Unlike wood decks, metal railing systems require a certain level of commitment to the material’s color. There are ways to change the color of metal rails but they are often time-consuming and expensive—two downsides for DIY deck projects. If you opt for a metal system like the one pictured, consider textured iron railings. Dufresne says, “We used iron railings for their stability and functionality, especially in an outdoor space. Iron can withstand quite a lot of wear and tear while maintaining its aesthetic appeal. We chose a bronze finish with an added textured detail to bring warmth to the overall design.” If cared for well, railings like this bronze one can age gracefully with a sophisticated patina.

If you’re like Queer Eye’s Bobby Berk, you want a space that’s practical and pretty, hence the reliance on composite railing. It’s virtually maintenance-free and highly durable. Berk says, “My design process always starts out with function, function, function. Spaces need to function.

Bre Bertolini decided to double down on the modern minimalism of her deck by using cable rails and black post sleeves. Bertolini says she deliberately decided against caps “to keep things simpler and more modern. This way the contemporary top rail just sits right on top and looks like one solid piece.”

If you want a more unique glass railing without sacrificing any of your view, you can draw inspiration from this Southern California home by Aly Morford of Pure Salt Interiors. Morford says, “Obviously, with a view like that, you don’t want anything to obstruct it. We worked with our partners to design this deck railing of glass panels with copper striping on the bottom, instead of the top. The sliding glass door from the living room to the balcony stacks on top of itself, so the overall effect is an unobstructed view with complete indoor-outdoor fluidity that embodies the essence of California living.” The end result is a home that feels like it’s floating above the ocean.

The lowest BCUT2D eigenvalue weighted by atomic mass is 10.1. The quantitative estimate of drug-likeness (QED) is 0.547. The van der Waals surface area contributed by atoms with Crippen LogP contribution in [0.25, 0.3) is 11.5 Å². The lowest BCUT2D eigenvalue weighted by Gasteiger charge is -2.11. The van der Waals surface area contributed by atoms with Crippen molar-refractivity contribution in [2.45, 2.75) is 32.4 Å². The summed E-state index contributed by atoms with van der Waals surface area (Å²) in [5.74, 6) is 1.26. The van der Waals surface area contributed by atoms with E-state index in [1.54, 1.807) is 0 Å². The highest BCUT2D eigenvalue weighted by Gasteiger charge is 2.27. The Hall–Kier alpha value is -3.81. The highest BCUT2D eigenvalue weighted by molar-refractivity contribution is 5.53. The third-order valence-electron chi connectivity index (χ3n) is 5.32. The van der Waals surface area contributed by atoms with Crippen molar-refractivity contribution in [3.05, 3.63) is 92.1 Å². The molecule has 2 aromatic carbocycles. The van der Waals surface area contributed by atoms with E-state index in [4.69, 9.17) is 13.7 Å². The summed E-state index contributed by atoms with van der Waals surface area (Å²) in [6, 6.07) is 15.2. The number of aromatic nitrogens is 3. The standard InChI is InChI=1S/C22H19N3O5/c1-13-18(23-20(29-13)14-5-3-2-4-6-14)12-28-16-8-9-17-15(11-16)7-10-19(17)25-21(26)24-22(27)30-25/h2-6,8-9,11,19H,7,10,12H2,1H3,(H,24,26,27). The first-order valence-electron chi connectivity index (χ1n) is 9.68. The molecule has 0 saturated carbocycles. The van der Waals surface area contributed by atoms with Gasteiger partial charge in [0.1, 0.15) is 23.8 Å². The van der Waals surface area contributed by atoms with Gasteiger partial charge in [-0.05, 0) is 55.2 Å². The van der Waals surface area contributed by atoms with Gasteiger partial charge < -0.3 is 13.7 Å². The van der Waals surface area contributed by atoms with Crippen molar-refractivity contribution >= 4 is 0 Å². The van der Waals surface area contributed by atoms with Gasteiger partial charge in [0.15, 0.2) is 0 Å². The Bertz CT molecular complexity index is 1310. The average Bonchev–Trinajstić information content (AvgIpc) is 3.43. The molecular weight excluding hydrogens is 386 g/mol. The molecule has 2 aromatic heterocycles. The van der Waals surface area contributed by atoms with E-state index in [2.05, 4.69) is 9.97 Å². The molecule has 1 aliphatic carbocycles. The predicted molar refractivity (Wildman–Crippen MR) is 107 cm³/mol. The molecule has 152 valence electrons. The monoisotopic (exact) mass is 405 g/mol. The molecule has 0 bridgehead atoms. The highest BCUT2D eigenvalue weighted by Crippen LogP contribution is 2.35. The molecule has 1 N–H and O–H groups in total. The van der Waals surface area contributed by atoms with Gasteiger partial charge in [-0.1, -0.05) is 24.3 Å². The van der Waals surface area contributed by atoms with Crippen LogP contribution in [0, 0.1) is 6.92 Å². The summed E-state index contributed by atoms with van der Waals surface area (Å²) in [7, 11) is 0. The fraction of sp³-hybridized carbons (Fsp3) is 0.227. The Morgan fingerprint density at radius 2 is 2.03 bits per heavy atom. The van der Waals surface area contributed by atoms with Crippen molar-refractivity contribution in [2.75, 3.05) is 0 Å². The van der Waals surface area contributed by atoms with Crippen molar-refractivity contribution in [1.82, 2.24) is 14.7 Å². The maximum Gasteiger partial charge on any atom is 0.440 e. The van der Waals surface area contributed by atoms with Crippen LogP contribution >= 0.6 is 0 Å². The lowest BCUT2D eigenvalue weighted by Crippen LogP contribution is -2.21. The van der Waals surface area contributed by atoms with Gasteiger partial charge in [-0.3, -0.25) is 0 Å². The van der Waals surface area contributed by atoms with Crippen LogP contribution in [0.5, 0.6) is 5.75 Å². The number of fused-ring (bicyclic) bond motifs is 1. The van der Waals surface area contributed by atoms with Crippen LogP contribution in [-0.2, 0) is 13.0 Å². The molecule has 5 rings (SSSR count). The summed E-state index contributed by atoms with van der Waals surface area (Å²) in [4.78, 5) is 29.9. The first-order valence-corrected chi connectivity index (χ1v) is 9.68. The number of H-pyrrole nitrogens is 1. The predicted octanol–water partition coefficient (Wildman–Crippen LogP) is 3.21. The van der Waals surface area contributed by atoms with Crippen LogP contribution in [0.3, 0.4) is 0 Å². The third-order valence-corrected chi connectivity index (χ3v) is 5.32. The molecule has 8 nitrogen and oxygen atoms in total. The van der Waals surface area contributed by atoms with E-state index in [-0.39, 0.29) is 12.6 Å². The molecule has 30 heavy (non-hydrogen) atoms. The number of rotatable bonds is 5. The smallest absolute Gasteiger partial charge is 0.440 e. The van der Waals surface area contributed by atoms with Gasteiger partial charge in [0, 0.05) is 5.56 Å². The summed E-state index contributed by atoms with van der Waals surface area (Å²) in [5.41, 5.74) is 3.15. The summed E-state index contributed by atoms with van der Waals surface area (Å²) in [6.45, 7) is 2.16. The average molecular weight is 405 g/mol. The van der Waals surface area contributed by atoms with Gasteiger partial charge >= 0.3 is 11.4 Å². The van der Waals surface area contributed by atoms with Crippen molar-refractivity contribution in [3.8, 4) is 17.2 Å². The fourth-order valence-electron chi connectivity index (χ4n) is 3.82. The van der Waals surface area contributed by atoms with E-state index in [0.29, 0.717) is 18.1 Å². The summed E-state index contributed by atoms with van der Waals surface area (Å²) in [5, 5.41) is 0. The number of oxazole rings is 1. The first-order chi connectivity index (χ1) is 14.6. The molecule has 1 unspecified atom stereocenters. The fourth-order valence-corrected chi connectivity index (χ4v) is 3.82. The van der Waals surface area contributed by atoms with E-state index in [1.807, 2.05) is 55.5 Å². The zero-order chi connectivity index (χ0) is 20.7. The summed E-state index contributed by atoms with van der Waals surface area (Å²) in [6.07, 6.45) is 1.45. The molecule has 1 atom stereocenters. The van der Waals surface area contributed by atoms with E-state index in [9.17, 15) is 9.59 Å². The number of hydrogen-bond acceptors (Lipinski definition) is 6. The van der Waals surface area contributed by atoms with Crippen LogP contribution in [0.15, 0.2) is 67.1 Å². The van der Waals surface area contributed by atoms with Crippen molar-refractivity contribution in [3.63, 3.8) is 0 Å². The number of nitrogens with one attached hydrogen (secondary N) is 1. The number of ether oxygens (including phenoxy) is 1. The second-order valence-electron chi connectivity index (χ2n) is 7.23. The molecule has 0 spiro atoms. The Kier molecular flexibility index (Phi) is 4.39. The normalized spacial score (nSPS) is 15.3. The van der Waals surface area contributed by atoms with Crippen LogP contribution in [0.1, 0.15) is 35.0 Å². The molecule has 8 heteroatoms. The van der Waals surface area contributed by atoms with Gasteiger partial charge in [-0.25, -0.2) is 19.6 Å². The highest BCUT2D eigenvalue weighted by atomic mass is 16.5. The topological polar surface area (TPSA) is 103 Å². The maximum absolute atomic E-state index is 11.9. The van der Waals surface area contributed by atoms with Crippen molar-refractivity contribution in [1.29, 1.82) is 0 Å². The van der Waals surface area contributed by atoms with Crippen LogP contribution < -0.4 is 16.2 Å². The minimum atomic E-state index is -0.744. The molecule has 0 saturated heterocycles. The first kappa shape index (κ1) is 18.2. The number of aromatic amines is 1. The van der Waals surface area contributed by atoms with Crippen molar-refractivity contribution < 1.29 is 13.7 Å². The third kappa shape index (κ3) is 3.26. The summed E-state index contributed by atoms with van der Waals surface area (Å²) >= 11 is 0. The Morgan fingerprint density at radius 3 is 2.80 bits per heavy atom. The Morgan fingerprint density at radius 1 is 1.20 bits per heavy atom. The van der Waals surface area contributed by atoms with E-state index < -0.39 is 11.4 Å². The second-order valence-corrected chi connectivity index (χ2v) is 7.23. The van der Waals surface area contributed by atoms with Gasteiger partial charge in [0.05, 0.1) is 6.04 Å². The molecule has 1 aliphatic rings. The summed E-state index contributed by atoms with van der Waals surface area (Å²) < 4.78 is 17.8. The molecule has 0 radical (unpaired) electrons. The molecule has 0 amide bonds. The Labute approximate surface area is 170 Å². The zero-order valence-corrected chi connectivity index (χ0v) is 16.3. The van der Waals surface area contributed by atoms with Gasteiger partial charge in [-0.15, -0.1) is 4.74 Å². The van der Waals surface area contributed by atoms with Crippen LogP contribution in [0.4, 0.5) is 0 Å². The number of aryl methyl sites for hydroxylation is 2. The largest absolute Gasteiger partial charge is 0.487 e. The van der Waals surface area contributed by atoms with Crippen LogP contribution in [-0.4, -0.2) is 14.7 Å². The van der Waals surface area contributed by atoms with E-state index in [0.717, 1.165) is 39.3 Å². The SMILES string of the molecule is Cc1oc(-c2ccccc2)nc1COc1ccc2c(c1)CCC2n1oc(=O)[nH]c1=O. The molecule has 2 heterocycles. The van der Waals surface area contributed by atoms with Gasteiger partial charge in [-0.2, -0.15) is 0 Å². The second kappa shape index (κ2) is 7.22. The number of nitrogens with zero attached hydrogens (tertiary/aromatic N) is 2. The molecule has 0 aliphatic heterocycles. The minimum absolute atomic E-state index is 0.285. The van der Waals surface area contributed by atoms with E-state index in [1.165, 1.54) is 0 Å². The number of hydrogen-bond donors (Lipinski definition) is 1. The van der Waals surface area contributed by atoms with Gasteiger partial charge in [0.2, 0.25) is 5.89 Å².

For parents who want the look and feel of wire railings without the risk, there are ways to incorporate stainless steel and metals in more child-friendly ways. This square grid is small enough to prevent any entanglements, but not so busy that it takes away from the view or home.

If you choose to create a monochromatic deck, the lack of color allows you to experiment with different shapes or designs to create a sense of visual interest. A safe choice? Rectangular spaces in a contrasting white or black.

When done properly, true glass railings disappear into their environment. This requires maintaining them and of course, an environment without extreme weather that may damage the glass, but when done properly like this second-floor deck in Pacific Heights, San Francisco, they can provide a neutral option for safe port railings. Designer Heather Hilliard decided on glass panels to match the home. She notes “The home has big windows that look out and the glass railings allow for unobstructed views of the urban landscape.

33 Deck Railing Ideas for the Outdoor Space of Your Dreams | Architectural Digest

Bending Aluminum Sheet Metal Decks lend themselves to greenery with pots and planets, but railings can as well. If you’ve got a green thumb, consider using a portion of your deck railing for a living wall. Heather Hilliard created this space for her clients who loved being outside. The doors in the kitchen opened to the outdoor space. “The living wall was a way to bring a low-maintenance natural element to the contemporary space,” Hilliard says.